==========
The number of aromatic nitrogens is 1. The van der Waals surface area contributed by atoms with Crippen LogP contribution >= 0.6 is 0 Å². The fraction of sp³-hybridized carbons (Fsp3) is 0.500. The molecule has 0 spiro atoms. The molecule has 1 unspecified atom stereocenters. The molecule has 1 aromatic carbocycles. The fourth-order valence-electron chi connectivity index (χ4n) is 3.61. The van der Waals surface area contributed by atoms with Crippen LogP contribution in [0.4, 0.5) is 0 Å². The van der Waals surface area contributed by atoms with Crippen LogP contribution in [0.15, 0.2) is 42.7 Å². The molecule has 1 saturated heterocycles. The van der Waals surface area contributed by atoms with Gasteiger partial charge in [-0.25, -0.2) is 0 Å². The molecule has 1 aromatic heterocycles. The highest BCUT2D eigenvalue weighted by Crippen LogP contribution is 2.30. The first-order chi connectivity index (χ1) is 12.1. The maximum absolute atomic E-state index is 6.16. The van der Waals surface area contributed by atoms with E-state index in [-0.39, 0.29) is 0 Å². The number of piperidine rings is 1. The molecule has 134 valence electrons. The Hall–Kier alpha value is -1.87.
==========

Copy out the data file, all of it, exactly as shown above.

The number of aromatic nitrogens is 1. The van der Waals surface area contributed by atoms with Crippen LogP contribution >= 0.6 is 0 Å². The fraction of sp³-hybridized carbons (Fsp3) is 0.500. The molecule has 0 spiro atoms. The molecule has 1 unspecified atom stereocenters. The molecule has 1 aromatic carbocycles. The fourth-order valence-electron chi connectivity index (χ4n) is 3.61. The van der Waals surface area contributed by atoms with Crippen LogP contribution in [0.4, 0.5) is 0 Å². The van der Waals surface area contributed by atoms with Crippen LogP contribution in [0.15, 0.2) is 42.7 Å². The molecule has 1 saturated heterocycles. The van der Waals surface area contributed by atoms with Gasteiger partial charge in [-0.25, -0.2) is 0 Å². The molecule has 1 aromatic heterocycles. The highest BCUT2D eigenvalue weighted by Crippen LogP contribution is 2.30. The first-order chi connectivity index (χ1) is 12.1. The maximum absolute atomic E-state index is 6.16. The van der Waals surface area contributed by atoms with E-state index in [-0.39, 0.29) is 0 Å². The number of piperidine rings is 1. The molecule has 134 valence electrons. The Hall–Kier alpha value is -1.87.